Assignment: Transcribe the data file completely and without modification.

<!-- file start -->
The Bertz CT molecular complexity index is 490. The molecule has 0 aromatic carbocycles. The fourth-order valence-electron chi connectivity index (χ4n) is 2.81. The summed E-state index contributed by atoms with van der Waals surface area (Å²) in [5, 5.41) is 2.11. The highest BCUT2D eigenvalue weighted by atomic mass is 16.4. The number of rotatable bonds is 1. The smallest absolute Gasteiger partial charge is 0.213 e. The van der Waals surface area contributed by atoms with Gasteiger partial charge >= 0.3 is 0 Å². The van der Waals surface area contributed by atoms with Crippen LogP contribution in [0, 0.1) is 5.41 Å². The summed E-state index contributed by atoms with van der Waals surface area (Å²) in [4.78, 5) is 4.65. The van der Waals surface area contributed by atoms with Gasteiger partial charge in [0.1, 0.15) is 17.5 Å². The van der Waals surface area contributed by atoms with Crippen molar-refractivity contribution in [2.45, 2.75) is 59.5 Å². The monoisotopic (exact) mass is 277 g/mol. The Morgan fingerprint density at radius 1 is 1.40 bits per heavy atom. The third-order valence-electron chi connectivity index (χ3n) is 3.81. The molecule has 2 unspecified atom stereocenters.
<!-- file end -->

The Bertz CT molecular complexity index is 490. The molecule has 0 aromatic carbocycles. The fourth-order valence-electron chi connectivity index (χ4n) is 2.81. The summed E-state index contributed by atoms with van der Waals surface area (Å²) in [5, 5.41) is 2.11. The highest BCUT2D eigenvalue weighted by atomic mass is 16.4. The number of rotatable bonds is 1. The smallest absolute Gasteiger partial charge is 0.213 e. The van der Waals surface area contributed by atoms with Gasteiger partial charge >= 0.3 is 0 Å². The van der Waals surface area contributed by atoms with Crippen LogP contribution in [0, 0.1) is 5.41 Å². The summed E-state index contributed by atoms with van der Waals surface area (Å²) in [4.78, 5) is 4.65. The van der Waals surface area contributed by atoms with Gasteiger partial charge in [0.1, 0.15) is 17.5 Å². The van der Waals surface area contributed by atoms with Crippen molar-refractivity contribution in [2.45, 2.75) is 59.5 Å². The monoisotopic (exact) mass is 277 g/mol. The Morgan fingerprint density at radius 1 is 1.40 bits per heavy atom. The third-order valence-electron chi connectivity index (χ3n) is 3.81. The molecule has 2 unspecified atom stereocenters.